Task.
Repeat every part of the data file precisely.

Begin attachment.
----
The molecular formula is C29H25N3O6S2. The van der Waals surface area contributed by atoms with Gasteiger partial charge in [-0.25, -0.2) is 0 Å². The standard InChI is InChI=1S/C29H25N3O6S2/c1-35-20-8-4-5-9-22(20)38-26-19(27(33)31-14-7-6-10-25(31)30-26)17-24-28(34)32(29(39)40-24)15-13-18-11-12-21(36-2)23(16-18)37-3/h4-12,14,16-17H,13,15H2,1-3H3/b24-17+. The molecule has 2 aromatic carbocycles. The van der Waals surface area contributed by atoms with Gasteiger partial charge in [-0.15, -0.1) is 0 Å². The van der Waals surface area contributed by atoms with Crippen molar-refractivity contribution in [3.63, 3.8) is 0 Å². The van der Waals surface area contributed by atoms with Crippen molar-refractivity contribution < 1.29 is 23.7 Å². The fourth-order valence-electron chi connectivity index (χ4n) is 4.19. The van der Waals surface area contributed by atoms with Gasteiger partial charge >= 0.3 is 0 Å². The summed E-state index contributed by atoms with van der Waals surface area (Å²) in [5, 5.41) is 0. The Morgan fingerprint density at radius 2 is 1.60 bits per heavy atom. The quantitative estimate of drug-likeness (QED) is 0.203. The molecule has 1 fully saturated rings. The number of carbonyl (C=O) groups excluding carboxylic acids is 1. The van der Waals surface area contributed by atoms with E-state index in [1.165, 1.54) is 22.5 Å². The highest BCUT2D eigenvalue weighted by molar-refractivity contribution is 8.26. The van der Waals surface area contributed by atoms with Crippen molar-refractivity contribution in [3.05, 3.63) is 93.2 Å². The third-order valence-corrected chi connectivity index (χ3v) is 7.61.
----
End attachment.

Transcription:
The molecular formula is C29H25N3O6S2. The van der Waals surface area contributed by atoms with Gasteiger partial charge in [-0.25, -0.2) is 0 Å². The standard InChI is InChI=1S/C29H25N3O6S2/c1-35-20-8-4-5-9-22(20)38-26-19(27(33)31-14-7-6-10-25(31)30-26)17-24-28(34)32(29(39)40-24)15-13-18-11-12-21(36-2)23(16-18)37-3/h4-12,14,16-17H,13,15H2,1-3H3/b24-17+. The molecule has 2 aromatic carbocycles. The van der Waals surface area contributed by atoms with Gasteiger partial charge in [-0.15, -0.1) is 0 Å². The van der Waals surface area contributed by atoms with Crippen molar-refractivity contribution in [3.63, 3.8) is 0 Å². The van der Waals surface area contributed by atoms with Crippen molar-refractivity contribution < 1.29 is 23.7 Å². The fourth-order valence-electron chi connectivity index (χ4n) is 4.19. The van der Waals surface area contributed by atoms with Gasteiger partial charge >= 0.3 is 0 Å². The summed E-state index contributed by atoms with van der Waals surface area (Å²) in [5, 5.41) is 0. The Morgan fingerprint density at radius 2 is 1.60 bits per heavy atom. The quantitative estimate of drug-likeness (QED) is 0.203. The molecule has 1 fully saturated rings. The number of carbonyl (C=O) groups excluding carboxylic acids is 1. The van der Waals surface area contributed by atoms with E-state index in [1.165, 1.54) is 22.5 Å². The highest BCUT2D eigenvalue weighted by molar-refractivity contribution is 8.26. The van der Waals surface area contributed by atoms with Crippen molar-refractivity contribution in [3.05, 3.63) is 93.2 Å². The third-order valence-corrected chi connectivity index (χ3v) is 7.61.